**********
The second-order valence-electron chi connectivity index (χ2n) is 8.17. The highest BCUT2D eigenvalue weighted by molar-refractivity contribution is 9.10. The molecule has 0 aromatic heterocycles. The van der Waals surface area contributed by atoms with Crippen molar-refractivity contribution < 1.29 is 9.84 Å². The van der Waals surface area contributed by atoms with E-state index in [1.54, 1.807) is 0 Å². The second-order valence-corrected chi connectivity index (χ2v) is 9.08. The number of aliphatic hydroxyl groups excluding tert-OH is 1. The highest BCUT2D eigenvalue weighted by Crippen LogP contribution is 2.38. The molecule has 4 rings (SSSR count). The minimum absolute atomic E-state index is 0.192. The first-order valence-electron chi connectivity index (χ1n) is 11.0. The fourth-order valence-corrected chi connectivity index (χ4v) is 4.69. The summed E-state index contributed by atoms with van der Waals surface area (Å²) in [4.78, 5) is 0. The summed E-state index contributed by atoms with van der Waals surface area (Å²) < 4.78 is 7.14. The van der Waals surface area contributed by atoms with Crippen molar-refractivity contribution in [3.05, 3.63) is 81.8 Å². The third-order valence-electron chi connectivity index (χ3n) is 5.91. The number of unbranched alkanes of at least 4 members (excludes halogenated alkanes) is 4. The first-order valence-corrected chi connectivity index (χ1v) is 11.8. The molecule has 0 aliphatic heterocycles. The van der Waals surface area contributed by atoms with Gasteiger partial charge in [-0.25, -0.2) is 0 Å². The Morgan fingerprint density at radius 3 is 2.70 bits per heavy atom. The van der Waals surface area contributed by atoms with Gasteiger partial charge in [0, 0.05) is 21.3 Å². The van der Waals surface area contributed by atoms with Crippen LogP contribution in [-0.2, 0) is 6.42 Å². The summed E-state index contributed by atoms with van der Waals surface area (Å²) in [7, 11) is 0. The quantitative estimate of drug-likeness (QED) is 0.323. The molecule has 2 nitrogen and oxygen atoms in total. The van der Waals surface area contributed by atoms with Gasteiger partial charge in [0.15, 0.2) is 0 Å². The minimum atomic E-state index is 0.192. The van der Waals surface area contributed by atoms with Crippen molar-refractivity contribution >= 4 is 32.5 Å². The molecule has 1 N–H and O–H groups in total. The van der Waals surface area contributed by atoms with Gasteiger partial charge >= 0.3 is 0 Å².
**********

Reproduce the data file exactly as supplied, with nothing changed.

The second-order valence-electron chi connectivity index (χ2n) is 8.17. The highest BCUT2D eigenvalue weighted by molar-refractivity contribution is 9.10. The molecule has 0 aromatic heterocycles. The van der Waals surface area contributed by atoms with Crippen molar-refractivity contribution < 1.29 is 9.84 Å². The van der Waals surface area contributed by atoms with E-state index in [1.54, 1.807) is 0 Å². The second-order valence-corrected chi connectivity index (χ2v) is 9.08. The number of aliphatic hydroxyl groups excluding tert-OH is 1. The highest BCUT2D eigenvalue weighted by Crippen LogP contribution is 2.38. The molecule has 4 rings (SSSR count). The minimum absolute atomic E-state index is 0.192. The first-order valence-electron chi connectivity index (χ1n) is 11.0. The fourth-order valence-corrected chi connectivity index (χ4v) is 4.69. The summed E-state index contributed by atoms with van der Waals surface area (Å²) in [4.78, 5) is 0. The summed E-state index contributed by atoms with van der Waals surface area (Å²) < 4.78 is 7.14. The van der Waals surface area contributed by atoms with Crippen molar-refractivity contribution in [3.05, 3.63) is 81.8 Å². The third-order valence-electron chi connectivity index (χ3n) is 5.91. The number of unbranched alkanes of at least 4 members (excludes halogenated alkanes) is 4. The first-order valence-corrected chi connectivity index (χ1v) is 11.8. The molecule has 0 aliphatic heterocycles. The van der Waals surface area contributed by atoms with Gasteiger partial charge in [-0.25, -0.2) is 0 Å². The Morgan fingerprint density at radius 3 is 2.70 bits per heavy atom. The van der Waals surface area contributed by atoms with Gasteiger partial charge in [0, 0.05) is 21.3 Å². The van der Waals surface area contributed by atoms with Crippen LogP contribution in [-0.2, 0) is 6.42 Å². The summed E-state index contributed by atoms with van der Waals surface area (Å²) in [7, 11) is 0. The quantitative estimate of drug-likeness (QED) is 0.323. The molecule has 2 nitrogen and oxygen atoms in total. The van der Waals surface area contributed by atoms with Gasteiger partial charge in [0.15, 0.2) is 0 Å². The minimum atomic E-state index is 0.192. The van der Waals surface area contributed by atoms with Crippen molar-refractivity contribution >= 4 is 32.5 Å². The molecule has 1 N–H and O–H groups in total. The van der Waals surface area contributed by atoms with Gasteiger partial charge >= 0.3 is 0 Å².